Ina Tebbs’ faith is inspirational. She heard God’s call to mission, trained diligently for it, and faithfully served him overseas for 60 years.
Ina Jane Tebbs was born in Hamilton on April 4, 1912 and graduated into her Lord’s presence just six months short of her 100th birthday. For all that time Hamilton Central Baptist was her church family.
As a 16-year-old at Central Baptist’s old London Street building, she made a decision to follow Jesus. A few years later at the Ngaruawahia Easter Convention she responded to an appeal for service in China.
Ina felt that nursing was the most useful skill to acquire in preparation. She completed that training and moved to study at what is now Laidlaw College, under the leadership of J. O. Sanders.
Ina was accepted for service in China by the China Inland Mission, now OMF, in 1939. She arrived in Shanghai on October 18, 1940. She served at Borden Memorial Hospital in Sichuan Prefecture working leper patients until 1951, when the communist takeover forced withdrawal of all CIM missionaries.
Holding firm to her mission call, Ina accepted a new assignment in Kuala Kuba, north of Kuala Lumpur (then Malaya). Ina wrote that she had never before experienced such spiritual oppression.
In 1955 Ina reported that her three major challenges were ignorance, indifference and intimidation. She told of the daily challenges of stones being thrown on their tin roof if they tried to hold meetings and mud thrown at newly washed clothes on the washing line.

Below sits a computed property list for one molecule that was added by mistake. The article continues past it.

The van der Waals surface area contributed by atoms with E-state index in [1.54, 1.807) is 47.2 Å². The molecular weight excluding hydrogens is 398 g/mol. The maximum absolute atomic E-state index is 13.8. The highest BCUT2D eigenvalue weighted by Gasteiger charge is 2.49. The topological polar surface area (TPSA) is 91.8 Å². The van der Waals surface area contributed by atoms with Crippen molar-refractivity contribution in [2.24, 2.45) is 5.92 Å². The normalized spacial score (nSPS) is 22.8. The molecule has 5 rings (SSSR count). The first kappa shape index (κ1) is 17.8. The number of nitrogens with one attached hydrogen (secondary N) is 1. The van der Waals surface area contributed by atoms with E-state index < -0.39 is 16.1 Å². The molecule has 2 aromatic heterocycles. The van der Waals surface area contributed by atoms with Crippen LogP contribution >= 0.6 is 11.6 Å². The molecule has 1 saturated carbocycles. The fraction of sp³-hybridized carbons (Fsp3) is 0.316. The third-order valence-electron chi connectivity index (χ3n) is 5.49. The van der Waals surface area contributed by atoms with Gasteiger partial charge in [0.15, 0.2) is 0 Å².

She persevered. A small clinic opened to treat those who couldn’t go to a doctor and barriers began to break down. Ina and her coworker started a children’s programme on the front porch of their one-bedroom hut. The adults would allow their children to come and then stand and listen from the shadows.
One day a Hakka woman explained to Ina that she had been sold to the devil. The woman was terrified because the spirits had told the people to kill her. That very evening the chanting was so loud the two missionary women ventured out to investigate. Ina, Bible in hand, walked into the area where the rites were being conducted. She claimed it for the Lord and immediately the chanting and dancing stopped, knives were dropped, and the woman’s life was saved.
A short time later, Ina was hospitalised in Singapore. There she heard the story of her nurse, Charity, also a follower of Jesus. Charity had no support and suffered persecution from family and other nurses.
God used this situation to call Ina to Singapore to establish the Nurses’ Christian Fellowship to disciple nurses and equip them to reach out to others. This work flourished, and by the time Ina had retired back to Hamilton in 1966 she had seen many groups grow and multiply.
Ina never retired from missionary work. Back in New Zealand she continued to encourage people to find their part in what God was doing in the world. One could never leave Ina without being inspired to keep sharing the good news of Jesus to those who didn’t yet know him. She influenced many lives from her room, both through talking to them directly and in continuing the vital ministry of prayer.
The day she received her final reward, October 18, was the 71st anniversary of her arrival in China. Well done, good and faithful servant.
• OMF is a strategic mission partner of MISSION WORLD.